By Patrick Walsh, Senior Staff Columnist
One hundred years from now, countries will not be planning their geopolitical strategies around oil. Water will be the most sought-after resource in the world. Today, in our own backyard, we are already seeing a test case of what that might look like.
After a nine-year, $10 million study, researchers with the U.S. Geological Survey have conveyed a remarkable discovery. San Diego has 350 square miles of quality drinking water just under the ground surface. The basin of water holds up to one million acre-feet of water, providing buckets full of good news for our constantly parched city: One acre-foot of this reserve can serve two households’ water needs for an entire year.
San Diego imports its water from the Sierra Nevada Mountains and the Colorado River, draining us with extensive prices and legal “water wars” with other states. Many of us are familiar with the water rationing of the past, and it could return. For those of you out-of-towners, we used to have the water Gestapo come through our neighborhoods ticketing people for using water on days they were not assigned to. Facing a growing population and longer droughts, the return of the water cops has been proposed. By supplying our own water, this could alleviate some of the prices and shortages.
It doesn’t take a San Diego State graduate to see that this is just a short-term solution. This can only work as a tool to get San Diego into a position of self-sustainability when it comes to H2O. Further, more drastic steps must be taken, such as the collection of rainwater and the desalinization of coastal waters. But I’m a “why not do it all?” type of person. I’m for drilling more of our own oil and expanding our alternative energies. Why not diet and exercise to lose weight?
This story seems too good to be true, right? Absolutely. The City of San Diego is cautious about the environmental impacts of the welling of the groundwater. San Diego City officials have three major concerns.
The first is land subsidence. When large amounts of groundwater are removed, the land could sink ,causing property damage.
The second is reduced surface water levels. Some rivers and streams rely on ground water and may dry up if the source is removed, which would affect local vegetation.
Lastly, the city officials are concerned underground saltwater could get pumped up with the groundwater, damaging our current drinking water.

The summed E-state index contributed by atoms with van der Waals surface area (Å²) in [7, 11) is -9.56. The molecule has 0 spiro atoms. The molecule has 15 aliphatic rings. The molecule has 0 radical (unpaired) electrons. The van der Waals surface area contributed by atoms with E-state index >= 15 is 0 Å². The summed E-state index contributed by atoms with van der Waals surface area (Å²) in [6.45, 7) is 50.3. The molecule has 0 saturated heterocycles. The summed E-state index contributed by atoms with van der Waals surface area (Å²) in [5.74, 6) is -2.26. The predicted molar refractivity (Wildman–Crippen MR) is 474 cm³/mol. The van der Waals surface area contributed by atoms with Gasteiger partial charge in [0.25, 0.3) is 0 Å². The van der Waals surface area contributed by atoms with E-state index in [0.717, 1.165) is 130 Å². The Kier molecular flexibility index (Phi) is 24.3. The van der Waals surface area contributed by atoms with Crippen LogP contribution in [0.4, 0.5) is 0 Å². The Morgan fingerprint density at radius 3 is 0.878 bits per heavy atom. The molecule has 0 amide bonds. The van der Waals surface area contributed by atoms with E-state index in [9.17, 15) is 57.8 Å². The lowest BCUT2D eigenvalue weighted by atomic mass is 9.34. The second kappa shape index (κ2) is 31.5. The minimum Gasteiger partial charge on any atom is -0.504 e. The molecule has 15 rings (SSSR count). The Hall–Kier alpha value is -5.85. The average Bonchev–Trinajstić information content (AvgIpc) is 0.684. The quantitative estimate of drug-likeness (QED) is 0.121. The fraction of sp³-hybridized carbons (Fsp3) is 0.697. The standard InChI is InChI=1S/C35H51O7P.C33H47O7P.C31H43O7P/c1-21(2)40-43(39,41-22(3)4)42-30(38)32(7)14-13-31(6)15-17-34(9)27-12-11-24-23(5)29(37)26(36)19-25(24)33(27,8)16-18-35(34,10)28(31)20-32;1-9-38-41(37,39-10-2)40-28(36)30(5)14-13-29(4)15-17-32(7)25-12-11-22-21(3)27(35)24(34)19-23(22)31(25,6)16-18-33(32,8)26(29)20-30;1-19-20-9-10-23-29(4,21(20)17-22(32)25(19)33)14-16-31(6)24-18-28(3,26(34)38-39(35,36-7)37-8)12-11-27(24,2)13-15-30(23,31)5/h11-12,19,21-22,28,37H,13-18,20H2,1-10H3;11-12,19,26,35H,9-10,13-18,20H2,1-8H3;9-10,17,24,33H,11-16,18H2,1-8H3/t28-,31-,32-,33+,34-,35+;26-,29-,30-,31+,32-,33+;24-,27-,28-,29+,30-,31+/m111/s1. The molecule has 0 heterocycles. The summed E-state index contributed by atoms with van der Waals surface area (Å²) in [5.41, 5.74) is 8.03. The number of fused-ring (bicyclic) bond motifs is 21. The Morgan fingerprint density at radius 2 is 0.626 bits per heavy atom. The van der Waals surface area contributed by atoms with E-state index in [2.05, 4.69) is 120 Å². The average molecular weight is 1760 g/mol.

The city of San Diego wants to take a cautious approach. Ten wells have already been built, one is under construction and six more are planned. This projection is pretty low-key compared to what we can do.
The dispute behind the project is that borders or city limits don’t apply to natural phenomenon such as water basins. It spills into the underground of Chula Vista, which has experienced rapid development and wants to exploit the river for its own purposes. If Chula Vista drains the basin, it could inadvertently damage land in San Diego. However, Chula Vista contributed to the research project along with San Diego and is now suing us for not allowing them to drill for the water on its own land. Chula Vista is arguing the study showed the most change in surface land would be a difference of one centimeter, claiming that if the land would drop by a foot, it would agree with San Diego to cautiously extract the water.
It feels like the city of San Diego is holding Chula Vista residents hostage to appease the environmentalist lobby in the city.
Regardless of whether you are a land developer or a tree hugger, this case will put a judge in an interesting bind. Chula Vista is its own city, and the water under its feet is rightly its own. The same is true for San Diego. But the water knows no boundaries and any potential damage or benefits won’t either. Also, just because San Diego is bigger doesn’t give the city the right to manipulate Chula Vista policy.
The only way to fairly solve this is to have a bipartisan panel from the state level come in and resolve this mess. One outcome would be to let Chula Vista well as much as it wants, and if damages begin to show, halt the process. You can always stop pumping from a well.
Regardless, this will definitely be fun to watch. I can only imagine how this will play out 100 years from now when countries battle for underground water rights that spill between their borders.
Thankfully, San Diego and Chula Vista don’t have their own militaries.
—Patrick Walsh is a political science senior.
—The views expressed in this column do not necessarily reflect the opinion of The Daily Aztec.